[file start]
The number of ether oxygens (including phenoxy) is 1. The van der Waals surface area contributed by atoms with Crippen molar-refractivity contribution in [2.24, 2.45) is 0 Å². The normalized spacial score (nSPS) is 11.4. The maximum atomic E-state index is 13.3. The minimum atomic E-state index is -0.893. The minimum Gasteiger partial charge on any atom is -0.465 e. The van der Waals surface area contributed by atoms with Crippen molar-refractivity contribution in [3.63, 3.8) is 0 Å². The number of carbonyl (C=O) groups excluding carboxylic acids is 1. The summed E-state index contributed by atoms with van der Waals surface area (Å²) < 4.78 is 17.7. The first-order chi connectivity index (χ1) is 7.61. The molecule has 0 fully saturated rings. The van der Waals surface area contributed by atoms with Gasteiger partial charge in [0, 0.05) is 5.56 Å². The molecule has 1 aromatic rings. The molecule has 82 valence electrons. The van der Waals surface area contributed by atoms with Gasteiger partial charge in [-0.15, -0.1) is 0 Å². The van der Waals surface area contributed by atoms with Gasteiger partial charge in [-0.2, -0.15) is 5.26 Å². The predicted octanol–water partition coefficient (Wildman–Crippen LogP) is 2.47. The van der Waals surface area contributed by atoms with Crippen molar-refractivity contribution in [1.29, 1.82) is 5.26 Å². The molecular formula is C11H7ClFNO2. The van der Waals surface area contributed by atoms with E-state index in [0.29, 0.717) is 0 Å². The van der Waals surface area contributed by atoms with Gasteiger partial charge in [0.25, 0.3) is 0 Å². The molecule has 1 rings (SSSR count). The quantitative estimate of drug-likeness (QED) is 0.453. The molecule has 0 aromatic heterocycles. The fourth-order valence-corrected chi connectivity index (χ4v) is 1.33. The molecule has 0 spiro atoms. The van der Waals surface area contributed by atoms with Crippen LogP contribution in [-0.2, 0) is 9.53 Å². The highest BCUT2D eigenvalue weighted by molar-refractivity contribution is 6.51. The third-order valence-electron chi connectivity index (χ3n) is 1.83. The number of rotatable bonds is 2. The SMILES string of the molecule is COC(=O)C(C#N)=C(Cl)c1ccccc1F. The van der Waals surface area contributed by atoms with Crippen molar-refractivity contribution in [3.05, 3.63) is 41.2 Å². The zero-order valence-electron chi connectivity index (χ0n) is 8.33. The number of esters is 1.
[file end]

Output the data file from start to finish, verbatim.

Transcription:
The number of ether oxygens (including phenoxy) is 1. The van der Waals surface area contributed by atoms with Crippen molar-refractivity contribution in [2.24, 2.45) is 0 Å². The normalized spacial score (nSPS) is 11.4. The maximum atomic E-state index is 13.3. The minimum atomic E-state index is -0.893. The minimum Gasteiger partial charge on any atom is -0.465 e. The van der Waals surface area contributed by atoms with Crippen molar-refractivity contribution in [3.63, 3.8) is 0 Å². The number of carbonyl (C=O) groups excluding carboxylic acids is 1. The summed E-state index contributed by atoms with van der Waals surface area (Å²) < 4.78 is 17.7. The first-order chi connectivity index (χ1) is 7.61. The molecule has 0 fully saturated rings. The van der Waals surface area contributed by atoms with Gasteiger partial charge in [0, 0.05) is 5.56 Å². The molecule has 1 aromatic rings. The molecule has 82 valence electrons. The van der Waals surface area contributed by atoms with Gasteiger partial charge in [-0.15, -0.1) is 0 Å². The van der Waals surface area contributed by atoms with Gasteiger partial charge in [-0.2, -0.15) is 5.26 Å². The predicted octanol–water partition coefficient (Wildman–Crippen LogP) is 2.47. The van der Waals surface area contributed by atoms with Crippen molar-refractivity contribution in [1.29, 1.82) is 5.26 Å². The molecular formula is C11H7ClFNO2. The van der Waals surface area contributed by atoms with E-state index in [0.29, 0.717) is 0 Å². The van der Waals surface area contributed by atoms with Gasteiger partial charge in [0.25, 0.3) is 0 Å². The molecule has 1 rings (SSSR count). The quantitative estimate of drug-likeness (QED) is 0.453. The molecule has 0 aromatic heterocycles. The fourth-order valence-corrected chi connectivity index (χ4v) is 1.33. The molecule has 0 spiro atoms. The van der Waals surface area contributed by atoms with Crippen LogP contribution in [-0.2, 0) is 9.53 Å². The highest BCUT2D eigenvalue weighted by molar-refractivity contribution is 6.51. The third-order valence-electron chi connectivity index (χ3n) is 1.83. The number of rotatable bonds is 2. The SMILES string of the molecule is COC(=O)C(C#N)=C(Cl)c1ccccc1F. The van der Waals surface area contributed by atoms with Crippen molar-refractivity contribution in [3.05, 3.63) is 41.2 Å². The zero-order valence-electron chi connectivity index (χ0n) is 8.33. The number of esters is 1.